Over the past few years, research on this screening has indicated that it was effective in identifying suicidal risk from the entire population, verses just those seeking mental health care.
Even data outside of the VA medical system seems to indicate similar results. Looking at the general population, research has shown that about half the people who die by suicide visited a mental healthcare provider in the months before their deaths. Including a universal screening as a part of comprehensive suicide care, can greatly aid in the prevention of unnecessary deaths.
These screenings are so important, that between the screening and evidence-based interventions, the reduction in total suicide attempts was over 30% in one year of data that was analyzed.
Charities That Support Veterans’ Mental Health
There are a wide number of charities that help support veterans and their mental health needs. This list encompasses some of the more well-known and larger ones, including: the Wounded Warrior Project, Headstrong Project, Combat Stress, and K9s For Warriors.
Wounded Warrior Project: Mental Health for Wounded Veterans: The Wounded Warrior Project was founded in 2003 by a group of veterans with the desire to help wounded servicemen and women. They offer a variety of vital services, including mental health services.
Headstrong Project: Evidence-Based, Trauma-Focused Treatment: The Headstrong Project was founded in 2012, to provide mental health services to military personnel and veterans. They provide these services free of charge, regardless of discharge status or military branch.
Combat Stress: Mental Health Support for Veterans: Founded in 1919, Combat Stress was created by a group of philanthropists who wanted soldiers affected by “shell shock” (or what is more commonly referred to as Post-Traumatic Stress Disorder now), to be rehabilitated. The charity provides mental health services to all veterans after their involvement in conflict.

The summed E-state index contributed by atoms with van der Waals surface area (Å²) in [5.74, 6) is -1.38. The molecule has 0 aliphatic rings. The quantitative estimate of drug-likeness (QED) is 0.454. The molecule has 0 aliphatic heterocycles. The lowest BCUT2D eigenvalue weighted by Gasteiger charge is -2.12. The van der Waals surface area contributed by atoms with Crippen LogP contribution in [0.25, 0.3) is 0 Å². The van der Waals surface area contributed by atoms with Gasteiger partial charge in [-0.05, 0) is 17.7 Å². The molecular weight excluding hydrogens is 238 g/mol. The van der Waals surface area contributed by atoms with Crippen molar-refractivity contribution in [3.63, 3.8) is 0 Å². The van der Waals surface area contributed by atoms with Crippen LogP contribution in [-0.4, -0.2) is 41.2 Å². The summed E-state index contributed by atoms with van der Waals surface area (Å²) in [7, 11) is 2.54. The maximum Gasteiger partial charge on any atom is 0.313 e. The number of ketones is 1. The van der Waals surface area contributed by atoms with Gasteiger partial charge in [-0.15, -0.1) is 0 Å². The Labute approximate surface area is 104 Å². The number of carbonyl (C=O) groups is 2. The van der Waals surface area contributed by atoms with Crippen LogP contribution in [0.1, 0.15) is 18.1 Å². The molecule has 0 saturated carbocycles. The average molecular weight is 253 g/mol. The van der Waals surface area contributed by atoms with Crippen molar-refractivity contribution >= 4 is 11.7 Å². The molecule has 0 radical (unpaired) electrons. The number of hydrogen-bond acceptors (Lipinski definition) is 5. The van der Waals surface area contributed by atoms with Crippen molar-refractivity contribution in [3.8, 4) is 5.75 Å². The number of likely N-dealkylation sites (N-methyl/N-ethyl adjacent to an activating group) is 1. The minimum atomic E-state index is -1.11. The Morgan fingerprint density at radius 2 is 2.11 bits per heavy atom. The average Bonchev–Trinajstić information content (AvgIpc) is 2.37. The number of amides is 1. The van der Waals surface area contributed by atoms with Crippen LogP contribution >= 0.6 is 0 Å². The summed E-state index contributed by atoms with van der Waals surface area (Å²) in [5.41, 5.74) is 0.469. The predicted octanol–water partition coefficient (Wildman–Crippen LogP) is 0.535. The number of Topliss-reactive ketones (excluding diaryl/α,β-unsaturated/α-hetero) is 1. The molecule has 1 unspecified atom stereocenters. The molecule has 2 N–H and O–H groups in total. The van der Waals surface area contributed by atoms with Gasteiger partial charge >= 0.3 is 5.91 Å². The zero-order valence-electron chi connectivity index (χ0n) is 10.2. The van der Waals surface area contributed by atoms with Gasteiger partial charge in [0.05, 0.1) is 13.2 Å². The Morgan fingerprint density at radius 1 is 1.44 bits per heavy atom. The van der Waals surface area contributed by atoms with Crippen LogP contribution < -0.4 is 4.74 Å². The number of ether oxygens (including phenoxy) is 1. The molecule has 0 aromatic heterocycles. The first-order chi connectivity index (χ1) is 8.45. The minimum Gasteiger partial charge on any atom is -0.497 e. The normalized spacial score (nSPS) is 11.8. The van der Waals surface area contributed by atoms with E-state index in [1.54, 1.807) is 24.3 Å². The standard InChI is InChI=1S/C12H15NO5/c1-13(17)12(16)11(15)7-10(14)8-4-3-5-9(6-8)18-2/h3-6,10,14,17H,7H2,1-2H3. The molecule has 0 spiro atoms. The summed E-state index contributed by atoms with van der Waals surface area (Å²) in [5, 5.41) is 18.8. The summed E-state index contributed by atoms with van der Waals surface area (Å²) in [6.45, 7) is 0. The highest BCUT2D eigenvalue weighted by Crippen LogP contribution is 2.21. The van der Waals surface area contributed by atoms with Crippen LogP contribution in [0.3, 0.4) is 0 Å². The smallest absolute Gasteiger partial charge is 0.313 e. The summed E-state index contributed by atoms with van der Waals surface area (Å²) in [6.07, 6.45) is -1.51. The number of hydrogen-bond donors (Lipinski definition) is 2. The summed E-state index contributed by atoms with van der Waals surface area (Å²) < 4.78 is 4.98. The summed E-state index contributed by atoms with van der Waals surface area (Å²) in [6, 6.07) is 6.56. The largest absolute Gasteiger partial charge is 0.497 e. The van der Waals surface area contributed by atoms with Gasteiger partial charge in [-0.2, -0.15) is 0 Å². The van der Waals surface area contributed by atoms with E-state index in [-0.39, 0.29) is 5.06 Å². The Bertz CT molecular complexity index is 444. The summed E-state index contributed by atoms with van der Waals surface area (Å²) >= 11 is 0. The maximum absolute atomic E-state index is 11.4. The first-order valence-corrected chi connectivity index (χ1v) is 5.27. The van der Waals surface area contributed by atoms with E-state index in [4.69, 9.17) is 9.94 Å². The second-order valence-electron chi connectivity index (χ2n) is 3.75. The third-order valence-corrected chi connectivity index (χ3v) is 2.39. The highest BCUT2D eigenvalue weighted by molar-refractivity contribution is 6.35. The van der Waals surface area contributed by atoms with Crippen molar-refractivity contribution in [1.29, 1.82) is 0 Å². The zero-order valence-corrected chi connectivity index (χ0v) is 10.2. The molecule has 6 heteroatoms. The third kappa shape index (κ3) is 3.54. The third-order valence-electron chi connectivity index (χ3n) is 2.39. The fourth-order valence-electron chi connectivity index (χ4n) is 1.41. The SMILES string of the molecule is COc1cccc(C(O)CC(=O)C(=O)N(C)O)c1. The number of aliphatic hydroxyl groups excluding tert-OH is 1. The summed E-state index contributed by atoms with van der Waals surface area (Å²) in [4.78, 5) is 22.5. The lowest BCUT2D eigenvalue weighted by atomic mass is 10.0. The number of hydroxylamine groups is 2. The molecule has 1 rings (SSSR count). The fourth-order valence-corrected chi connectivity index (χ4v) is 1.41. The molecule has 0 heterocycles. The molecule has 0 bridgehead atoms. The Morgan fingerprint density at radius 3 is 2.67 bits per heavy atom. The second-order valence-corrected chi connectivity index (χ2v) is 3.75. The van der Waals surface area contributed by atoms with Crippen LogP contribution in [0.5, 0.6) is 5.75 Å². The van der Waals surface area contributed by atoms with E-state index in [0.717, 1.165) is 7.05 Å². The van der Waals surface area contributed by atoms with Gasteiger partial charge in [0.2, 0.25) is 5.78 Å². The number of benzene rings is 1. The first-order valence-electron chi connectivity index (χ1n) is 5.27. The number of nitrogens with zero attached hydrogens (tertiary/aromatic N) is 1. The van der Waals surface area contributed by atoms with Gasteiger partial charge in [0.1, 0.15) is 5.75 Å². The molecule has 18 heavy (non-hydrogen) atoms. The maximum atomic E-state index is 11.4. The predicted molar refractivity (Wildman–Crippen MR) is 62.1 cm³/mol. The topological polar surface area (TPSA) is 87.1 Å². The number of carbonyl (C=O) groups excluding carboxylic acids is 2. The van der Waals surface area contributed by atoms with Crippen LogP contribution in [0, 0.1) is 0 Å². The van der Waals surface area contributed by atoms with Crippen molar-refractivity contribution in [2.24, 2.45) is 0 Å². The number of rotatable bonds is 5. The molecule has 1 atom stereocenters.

K9s For Warriors: Service Dogs for Veterans: K9s For Warriors was founded in 2011, by a mother who noticed how a dog helped her veteran son’s mental health, after he was diagnosed with PTSD. Today, they train shelter dogs to become service dogs for combat veterans returning from service with PTSD.
While the Future Looks Optimistic, There’s Still Need for Improvements
In the 2022 National Veteran Suicide Prevention Annual Report, data from 2001-2020 was analyzed. The report findings indicated that there was a drop in suicides over the last few years, about 350 from 2019-2020. However, the statistics still hold true–one quarter of the nation’s suicides are veterans, and even with the improvement, there were still 6,146 veteran suicides in 2020.
In some studies and analysis’, the rate of suicide among veterans may be more than double with federal officials report, because of undercounting related to drug overdose deaths and service record deaths.
Although there is no simple solution to the devastating problems surrounding suicide within the veteran population, there is clearly hope for the future. With approaches like universal screenings and evidence-based therapies and interventions, we can continue to help save veterans lives.
For civilian help regarding suicide, contact emergency services or the National Suicide Prevention Lifeline at 1-800-273-TALK.
If you are a veteran and are having suicidal thoughts, or you know someone who has served that might be, contact the 988 Veteran Suicide and Crisis Lifeline, by dialing or texting 988.
Claire Szewczyk is a Digital Content Coordinator at Hill & Ponton, P.A.